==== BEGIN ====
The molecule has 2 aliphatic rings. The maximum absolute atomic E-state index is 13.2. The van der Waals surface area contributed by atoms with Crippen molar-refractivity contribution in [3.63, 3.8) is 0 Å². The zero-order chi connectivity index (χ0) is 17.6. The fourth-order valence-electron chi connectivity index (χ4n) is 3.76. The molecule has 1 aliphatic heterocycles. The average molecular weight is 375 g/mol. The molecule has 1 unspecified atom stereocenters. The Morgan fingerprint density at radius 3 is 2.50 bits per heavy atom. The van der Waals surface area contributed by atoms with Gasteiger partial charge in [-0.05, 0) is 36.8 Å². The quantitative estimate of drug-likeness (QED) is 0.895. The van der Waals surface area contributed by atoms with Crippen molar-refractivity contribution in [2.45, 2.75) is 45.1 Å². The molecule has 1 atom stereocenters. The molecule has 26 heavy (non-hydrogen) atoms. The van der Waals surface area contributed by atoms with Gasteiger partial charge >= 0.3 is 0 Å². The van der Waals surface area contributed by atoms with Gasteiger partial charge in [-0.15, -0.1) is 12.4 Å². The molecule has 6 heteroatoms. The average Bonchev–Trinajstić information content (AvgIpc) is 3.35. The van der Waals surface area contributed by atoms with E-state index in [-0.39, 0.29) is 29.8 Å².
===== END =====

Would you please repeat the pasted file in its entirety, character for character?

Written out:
The molecule has 2 aliphatic rings. The maximum absolute atomic E-state index is 13.2. The van der Waals surface area contributed by atoms with Crippen molar-refractivity contribution in [3.63, 3.8) is 0 Å². The zero-order chi connectivity index (χ0) is 17.6. The fourth-order valence-electron chi connectivity index (χ4n) is 3.76. The molecule has 1 aliphatic heterocycles. The average molecular weight is 375 g/mol. The molecule has 1 unspecified atom stereocenters. The Morgan fingerprint density at radius 3 is 2.50 bits per heavy atom. The van der Waals surface area contributed by atoms with Gasteiger partial charge in [-0.05, 0) is 36.8 Å². The quantitative estimate of drug-likeness (QED) is 0.895. The van der Waals surface area contributed by atoms with Crippen molar-refractivity contribution in [2.45, 2.75) is 45.1 Å². The molecule has 1 atom stereocenters. The molecule has 26 heavy (non-hydrogen) atoms. The van der Waals surface area contributed by atoms with Gasteiger partial charge >= 0.3 is 0 Å². The van der Waals surface area contributed by atoms with Gasteiger partial charge in [-0.15, -0.1) is 12.4 Å². The molecule has 6 heteroatoms. The average Bonchev–Trinajstić information content (AvgIpc) is 3.35. The van der Waals surface area contributed by atoms with E-state index in [-0.39, 0.29) is 29.8 Å².